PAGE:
Scott Sumner writes,

if the term “bubble” is to mean anything useful, it must contain an implied prediction of the future course of asset prices.

I read this as saying that a bubble is when someone can correctly predict that an asset price will fall. I think this is not a useful definition, for a number of reasons.

Instead, I would borrow from Robert Shiller the notion that a bubble is characterized by unreasonably high expectations for continued appreciation. When the housing market was bouyant, Shiller undertook surveys of people and found that their expectations for house price appreciation were 10 percent per year. One can raise questions about the survey methods, but the intent is to capture what to me is the essence of a bubble: prices rise because people expect them to rise.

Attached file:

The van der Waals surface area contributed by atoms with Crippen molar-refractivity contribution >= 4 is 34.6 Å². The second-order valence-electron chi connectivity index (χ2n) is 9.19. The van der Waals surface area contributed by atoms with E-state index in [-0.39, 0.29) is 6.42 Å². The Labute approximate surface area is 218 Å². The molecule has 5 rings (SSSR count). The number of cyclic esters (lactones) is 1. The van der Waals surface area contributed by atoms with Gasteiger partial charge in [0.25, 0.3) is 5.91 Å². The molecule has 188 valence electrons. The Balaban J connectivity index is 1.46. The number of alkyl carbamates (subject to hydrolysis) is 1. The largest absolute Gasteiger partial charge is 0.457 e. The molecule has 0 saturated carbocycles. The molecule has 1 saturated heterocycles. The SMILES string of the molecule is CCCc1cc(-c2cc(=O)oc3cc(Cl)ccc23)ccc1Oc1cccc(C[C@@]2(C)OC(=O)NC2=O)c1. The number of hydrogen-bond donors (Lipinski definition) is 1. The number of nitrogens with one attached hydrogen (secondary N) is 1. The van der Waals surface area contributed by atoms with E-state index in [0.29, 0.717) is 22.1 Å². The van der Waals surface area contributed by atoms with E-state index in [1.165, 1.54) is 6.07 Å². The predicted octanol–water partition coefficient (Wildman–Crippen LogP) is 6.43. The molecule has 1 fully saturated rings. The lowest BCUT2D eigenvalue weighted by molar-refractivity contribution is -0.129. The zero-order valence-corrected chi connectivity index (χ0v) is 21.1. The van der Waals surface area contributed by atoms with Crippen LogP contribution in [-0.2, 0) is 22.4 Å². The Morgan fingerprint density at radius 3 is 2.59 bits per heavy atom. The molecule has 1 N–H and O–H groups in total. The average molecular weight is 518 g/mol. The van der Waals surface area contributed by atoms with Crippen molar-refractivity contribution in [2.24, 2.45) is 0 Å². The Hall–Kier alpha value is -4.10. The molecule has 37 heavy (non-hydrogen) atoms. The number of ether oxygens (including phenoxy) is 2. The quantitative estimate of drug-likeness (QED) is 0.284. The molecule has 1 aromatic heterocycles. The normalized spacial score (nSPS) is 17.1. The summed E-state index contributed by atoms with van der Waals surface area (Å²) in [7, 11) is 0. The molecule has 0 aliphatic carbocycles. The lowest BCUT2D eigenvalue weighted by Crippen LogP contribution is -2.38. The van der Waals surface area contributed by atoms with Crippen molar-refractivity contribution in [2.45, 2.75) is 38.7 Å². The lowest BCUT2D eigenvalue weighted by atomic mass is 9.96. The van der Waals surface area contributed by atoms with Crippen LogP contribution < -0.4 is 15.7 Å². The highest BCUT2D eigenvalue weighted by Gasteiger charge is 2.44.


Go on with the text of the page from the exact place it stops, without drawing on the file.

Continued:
In my high school econ class, I use an equation for determining the profitable of buying an asset:

profitability = rental rate plus appreciation minus interest cost

Whenever the expected appreciation exceeds the interest cost, the asset appears profitable to buy as long as its rental rate is not negative. If mortgage rates are less than 10 percent and people expect 10 percent house price appreciation, they are going to want to buy houses.

In general, I would say that when people expect an asset price to rise for a long period of time at a rate that is much higher than the long-term nominal interest rate, we are going to see a bubble in that asset. There will be strong demand for that asset until expectations change.

This issue of expectations is an interesting one right now when one considers gold and long-term bonds. As I have noted before, people buying gold probably have much higher expectations for inflation than people buying long-term nominal bonds. It would be interesting to see if surveys bear this out. If the discrepancy exists, it also would be interesting to try to figure out a way to arbitrage against it.